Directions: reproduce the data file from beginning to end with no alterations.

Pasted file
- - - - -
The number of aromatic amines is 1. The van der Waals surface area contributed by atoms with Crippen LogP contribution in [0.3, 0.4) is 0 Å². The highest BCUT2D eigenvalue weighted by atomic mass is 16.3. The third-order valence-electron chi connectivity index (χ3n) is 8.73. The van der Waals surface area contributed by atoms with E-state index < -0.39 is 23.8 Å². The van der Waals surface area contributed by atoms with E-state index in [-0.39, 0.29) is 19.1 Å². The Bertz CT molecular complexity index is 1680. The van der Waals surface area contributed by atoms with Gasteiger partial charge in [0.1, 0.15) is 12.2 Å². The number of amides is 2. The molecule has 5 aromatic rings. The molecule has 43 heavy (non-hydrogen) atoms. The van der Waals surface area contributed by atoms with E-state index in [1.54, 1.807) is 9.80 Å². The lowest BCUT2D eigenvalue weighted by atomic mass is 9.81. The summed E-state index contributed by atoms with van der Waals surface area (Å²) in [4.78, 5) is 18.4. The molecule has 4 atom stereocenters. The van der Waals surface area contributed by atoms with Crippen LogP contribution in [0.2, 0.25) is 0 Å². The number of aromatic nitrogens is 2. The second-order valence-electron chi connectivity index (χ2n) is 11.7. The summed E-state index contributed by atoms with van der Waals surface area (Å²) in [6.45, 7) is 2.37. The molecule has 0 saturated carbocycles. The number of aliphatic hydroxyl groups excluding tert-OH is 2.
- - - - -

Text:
The number of aromatic amines is 1. The van der Waals surface area contributed by atoms with Crippen LogP contribution in [0.3, 0.4) is 0 Å². The highest BCUT2D eigenvalue weighted by atomic mass is 16.3. The third-order valence-electron chi connectivity index (χ3n) is 8.73. The van der Waals surface area contributed by atoms with E-state index < -0.39 is 23.8 Å². The van der Waals surface area contributed by atoms with E-state index in [-0.39, 0.29) is 19.1 Å². The Bertz CT molecular complexity index is 1680. The van der Waals surface area contributed by atoms with Gasteiger partial charge in [0.1, 0.15) is 12.2 Å². The number of amides is 2. The molecule has 5 aromatic rings. The molecule has 43 heavy (non-hydrogen) atoms. The van der Waals surface area contributed by atoms with E-state index in [1.54, 1.807) is 9.80 Å². The lowest BCUT2D eigenvalue weighted by atomic mass is 9.81. The summed E-state index contributed by atoms with van der Waals surface area (Å²) in [4.78, 5) is 18.4. The molecule has 4 atom stereocenters. The van der Waals surface area contributed by atoms with Crippen LogP contribution in [0.2, 0.25) is 0 Å². The number of aromatic nitrogens is 2. The second-order valence-electron chi connectivity index (χ2n) is 11.7. The summed E-state index contributed by atoms with van der Waals surface area (Å²) in [6.45, 7) is 2.37. The molecule has 0 saturated carbocycles. The number of aliphatic hydroxyl groups excluding tert-OH is 2.